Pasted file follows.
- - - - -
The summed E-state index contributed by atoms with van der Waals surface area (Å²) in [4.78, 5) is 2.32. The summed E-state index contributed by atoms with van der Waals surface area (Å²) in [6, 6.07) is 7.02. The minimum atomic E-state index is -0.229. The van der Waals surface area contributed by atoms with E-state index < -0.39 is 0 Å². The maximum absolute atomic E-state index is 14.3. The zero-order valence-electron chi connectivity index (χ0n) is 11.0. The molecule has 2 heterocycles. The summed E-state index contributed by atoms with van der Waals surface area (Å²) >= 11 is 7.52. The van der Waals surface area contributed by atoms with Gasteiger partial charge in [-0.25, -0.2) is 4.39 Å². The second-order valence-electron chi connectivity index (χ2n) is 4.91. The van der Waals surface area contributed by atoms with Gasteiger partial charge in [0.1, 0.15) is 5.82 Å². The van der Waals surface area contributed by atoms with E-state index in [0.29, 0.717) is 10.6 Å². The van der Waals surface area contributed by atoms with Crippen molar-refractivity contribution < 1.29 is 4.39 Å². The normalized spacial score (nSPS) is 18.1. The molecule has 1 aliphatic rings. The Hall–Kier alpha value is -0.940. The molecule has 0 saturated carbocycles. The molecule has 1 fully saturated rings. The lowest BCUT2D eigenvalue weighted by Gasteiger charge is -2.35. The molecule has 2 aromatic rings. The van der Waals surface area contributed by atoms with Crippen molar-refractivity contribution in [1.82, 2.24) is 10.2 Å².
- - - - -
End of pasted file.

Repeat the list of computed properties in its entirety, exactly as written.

The summed E-state index contributed by atoms with van der Waals surface area (Å²) in [4.78, 5) is 2.32. The summed E-state index contributed by atoms with van der Waals surface area (Å²) in [6, 6.07) is 7.02. The minimum atomic E-state index is -0.229. The van der Waals surface area contributed by atoms with E-state index < -0.39 is 0 Å². The maximum absolute atomic E-state index is 14.3. The zero-order valence-electron chi connectivity index (χ0n) is 11.0. The molecule has 2 heterocycles. The summed E-state index contributed by atoms with van der Waals surface area (Å²) >= 11 is 7.52. The van der Waals surface area contributed by atoms with Gasteiger partial charge in [-0.25, -0.2) is 4.39 Å². The second-order valence-electron chi connectivity index (χ2n) is 4.91. The van der Waals surface area contributed by atoms with Gasteiger partial charge in [0.1, 0.15) is 5.82 Å². The van der Waals surface area contributed by atoms with E-state index in [0.29, 0.717) is 10.6 Å². The van der Waals surface area contributed by atoms with Crippen molar-refractivity contribution < 1.29 is 4.39 Å². The normalized spacial score (nSPS) is 18.1. The molecule has 1 aliphatic rings. The Hall–Kier alpha value is -0.940. The molecule has 0 saturated carbocycles. The molecule has 1 fully saturated rings. The lowest BCUT2D eigenvalue weighted by Gasteiger charge is -2.35. The molecule has 2 aromatic rings. The van der Waals surface area contributed by atoms with Crippen molar-refractivity contribution in [1.82, 2.24) is 10.2 Å².